MAJOR John Frank Bernard BLATCH D.F.C. Glider Pilot Regiment. Second in Command Number 2 Wing.
Commissioned into the Territorial Buckinghamshire Battalion of the Regiment in August 1939.
He served with the Battalion in France and Belgium in 1940.
He was wounded during the withdrawal to Dunkirk and after evacuation rejoined the Battalion in July 1940 as Regimental Signals Officer.
In February 1942 he transferred to the Glider Pilot Regiment and by the time of Arnhem was Second in Command of its Number 2 Wing.
After Operation Market Garden he was awarded the DISTINGUISHED FLYING CROSS for:
“Major Blatch took off on 17th September 1944 from Broadwell, but owing to very bad weather was compelled to land in England, this he succeeded in doing safely; the next day he again took off in his glider and over Holland the tug aircraft was hit by flak and Major Blatch's glider had the whole of one aileron shot away, thereby causing him to force land, this he succeeded in doing successfully just inside the British lines near the Albert Canal. Major Blatch then succeeded in contacting HQ Airborne Forces at Nijmegen and made determined efforts to rejoin the Wing in the Arnhem area; but failed to do so. Had it not been for his flying skill, it is certain that the load he was carrying in his glider, which included senior officers, would have suffered serious injury.”
OBITUARY NOTICE EXTRACT FROM 2002 "THE EAGLE", JOURNAL OF THE GLIDER PILOT REGIMENT ASSOCIATION.
After many weeks in hospital with a debilitating illness, John Blatch returned home and with characteristic determination regained a considerable degree of mobility, but died peacefully in his sleep on 1st May 2002. He was 85 years of age. So passes one of our wartime senior officers.
Prior to joining the Glider Pilot Regiment in February 1942, he was company Commander in the Oxf and Bucks Light Infantry Regiment. On arrival at Tilshead, he was immediately posted as Air Liaison Officer to 102 Glider Operational Training Unit, RAF. Kidlington where, throughout his six months stint, he was influential in resolving inter-Service rivalries and establishing close Army/RAF. co-operation. Having gained his Wings' early in 1943 he was appointed to command No '4' Squadron who, as the Rear Party en-route to Tunisia, gained fame for reasons of security, as the No1 Folding Bicycle Company!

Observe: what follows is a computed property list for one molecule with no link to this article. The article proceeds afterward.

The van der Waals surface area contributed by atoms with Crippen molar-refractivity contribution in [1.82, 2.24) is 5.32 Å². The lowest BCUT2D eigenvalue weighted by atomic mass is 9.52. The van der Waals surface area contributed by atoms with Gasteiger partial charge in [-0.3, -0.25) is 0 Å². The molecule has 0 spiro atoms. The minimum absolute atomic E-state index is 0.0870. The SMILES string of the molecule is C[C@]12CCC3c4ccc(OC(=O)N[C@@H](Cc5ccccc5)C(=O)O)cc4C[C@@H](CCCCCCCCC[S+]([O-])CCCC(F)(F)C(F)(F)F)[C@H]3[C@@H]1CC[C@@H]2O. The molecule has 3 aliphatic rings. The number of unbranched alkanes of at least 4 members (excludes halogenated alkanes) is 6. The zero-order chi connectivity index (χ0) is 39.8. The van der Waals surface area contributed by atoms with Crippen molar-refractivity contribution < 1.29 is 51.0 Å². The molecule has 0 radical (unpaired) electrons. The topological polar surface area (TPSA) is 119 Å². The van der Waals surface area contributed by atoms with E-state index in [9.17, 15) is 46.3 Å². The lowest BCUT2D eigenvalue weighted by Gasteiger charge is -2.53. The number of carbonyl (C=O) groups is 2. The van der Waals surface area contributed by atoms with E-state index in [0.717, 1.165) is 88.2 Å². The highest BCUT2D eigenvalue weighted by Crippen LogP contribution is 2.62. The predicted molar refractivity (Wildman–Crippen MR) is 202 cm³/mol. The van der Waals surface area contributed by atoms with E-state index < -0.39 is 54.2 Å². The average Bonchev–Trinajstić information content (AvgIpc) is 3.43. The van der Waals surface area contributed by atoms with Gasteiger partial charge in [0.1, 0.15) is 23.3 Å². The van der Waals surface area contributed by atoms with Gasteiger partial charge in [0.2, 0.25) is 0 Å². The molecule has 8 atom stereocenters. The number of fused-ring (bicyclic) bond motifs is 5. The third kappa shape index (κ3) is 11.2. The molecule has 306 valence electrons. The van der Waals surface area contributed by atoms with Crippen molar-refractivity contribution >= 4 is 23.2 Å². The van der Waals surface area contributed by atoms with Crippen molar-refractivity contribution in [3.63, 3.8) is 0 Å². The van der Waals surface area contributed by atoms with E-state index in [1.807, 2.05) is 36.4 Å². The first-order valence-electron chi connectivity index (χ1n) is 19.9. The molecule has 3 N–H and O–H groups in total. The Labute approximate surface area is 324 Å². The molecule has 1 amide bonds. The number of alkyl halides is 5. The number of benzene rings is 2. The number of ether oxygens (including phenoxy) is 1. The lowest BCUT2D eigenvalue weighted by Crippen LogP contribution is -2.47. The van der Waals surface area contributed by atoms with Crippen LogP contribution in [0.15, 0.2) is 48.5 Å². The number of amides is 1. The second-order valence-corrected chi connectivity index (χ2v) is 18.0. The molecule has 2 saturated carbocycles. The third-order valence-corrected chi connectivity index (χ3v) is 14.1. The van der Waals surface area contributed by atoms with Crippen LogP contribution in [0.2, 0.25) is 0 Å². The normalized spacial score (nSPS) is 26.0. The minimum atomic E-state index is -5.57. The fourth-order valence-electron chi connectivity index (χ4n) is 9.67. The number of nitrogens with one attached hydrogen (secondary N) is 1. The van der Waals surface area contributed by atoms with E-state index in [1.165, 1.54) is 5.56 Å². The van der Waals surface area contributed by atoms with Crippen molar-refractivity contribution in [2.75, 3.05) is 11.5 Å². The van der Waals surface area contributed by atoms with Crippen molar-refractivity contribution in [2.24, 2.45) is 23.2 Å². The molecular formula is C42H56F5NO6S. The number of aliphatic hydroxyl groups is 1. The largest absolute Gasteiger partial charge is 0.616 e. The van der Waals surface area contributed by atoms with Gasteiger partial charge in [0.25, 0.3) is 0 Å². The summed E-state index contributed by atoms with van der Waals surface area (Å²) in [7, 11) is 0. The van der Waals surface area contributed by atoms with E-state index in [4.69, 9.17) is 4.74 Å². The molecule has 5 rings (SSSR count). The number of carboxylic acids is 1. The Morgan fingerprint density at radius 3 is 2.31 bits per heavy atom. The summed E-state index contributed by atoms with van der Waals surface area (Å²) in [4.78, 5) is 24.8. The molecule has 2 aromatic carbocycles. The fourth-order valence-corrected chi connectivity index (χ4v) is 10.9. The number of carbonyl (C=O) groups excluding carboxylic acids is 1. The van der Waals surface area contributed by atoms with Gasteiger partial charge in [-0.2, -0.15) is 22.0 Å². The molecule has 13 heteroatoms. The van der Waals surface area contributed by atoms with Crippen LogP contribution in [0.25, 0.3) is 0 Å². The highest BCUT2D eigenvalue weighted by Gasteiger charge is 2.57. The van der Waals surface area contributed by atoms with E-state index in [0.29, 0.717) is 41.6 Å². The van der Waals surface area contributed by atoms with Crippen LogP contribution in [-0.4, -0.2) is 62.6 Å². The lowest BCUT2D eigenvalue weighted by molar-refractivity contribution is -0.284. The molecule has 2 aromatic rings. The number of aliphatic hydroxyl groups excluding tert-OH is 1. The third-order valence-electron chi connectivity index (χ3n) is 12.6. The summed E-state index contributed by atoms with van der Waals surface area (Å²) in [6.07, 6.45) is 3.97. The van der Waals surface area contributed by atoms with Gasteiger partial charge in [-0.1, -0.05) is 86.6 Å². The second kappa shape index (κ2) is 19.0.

On rejoining the rest of the 1st Battalion at M'Saken in August 1943 he was appointed second-in-command to LT.Col. John Place and almost immediately faced the daunting task of converting the Battalion to an infantry Unit for the capture of the Italian port of Taranto, which objective was secured without a shot being fired. When the Battalion moved up-country to Noci and Putignano he was detailed as Town Major and with characteristic dedication and compassion was instrumental in restoring electricity and water to the distressed towns and organising desperately needed food supplies.
He returned to the UK in December 1943 and in his role as 2 i/c of the newly formed No 2 Wing, organised ground training of glider pilots to fit them for the fighting role so much in evidence at Arnhem. As he flew there on the 2nd Lift he and his tug were severely damaged by flak near the Albert Canal and for safely landing his stricken glider was awarded the D.F.C.
He reached Nijmegen and attached himself to Airborne Corps H.O. Shortly after his return he was posted to India and with his selected staff was en-route on the first leg of their journey when their R A.F Dakota crashed in a snow storm on the High Pyrenees. Only five survived. John Blatch, though seriously injured, organised the rescue of the survivors and for this was awarded the Order of St John of Jerusalem. Subsequent medical de-grading precluded him from flying duties and until his demobilization in February 1946 he served as G2 (Air) at Commander Airborne Establishments, Salisbury. Rejoined his TA Battalion from 1946 to 1948 and his TD was eventually gazetted in November 1990.
This precis of his G.P.R. service does less than justice to his many strengths and virtues. Recognised by the late Michael Briody as one of the most dedicated officers in 2 Wing, he combined a calm and unflappable authority with a genuine understanding and compassion for the men under his command. He was possessed of a seemingly endless 'spring of empathy' underpinned by his deep and abiding Christian faith. Though not adopting a high profile in the G.P.R.A, he devoted his energy and skills to further the interests of the British Legion - a cause near and dear to his heart. For this he was awarded their Gold Badge and Honorary Life Membership of their National Body.
His death leaves an unfillable void. Indeed, the large community which he served, as evidenced by the packed Church at his Service of Remembrance, will be the poorer for his passing.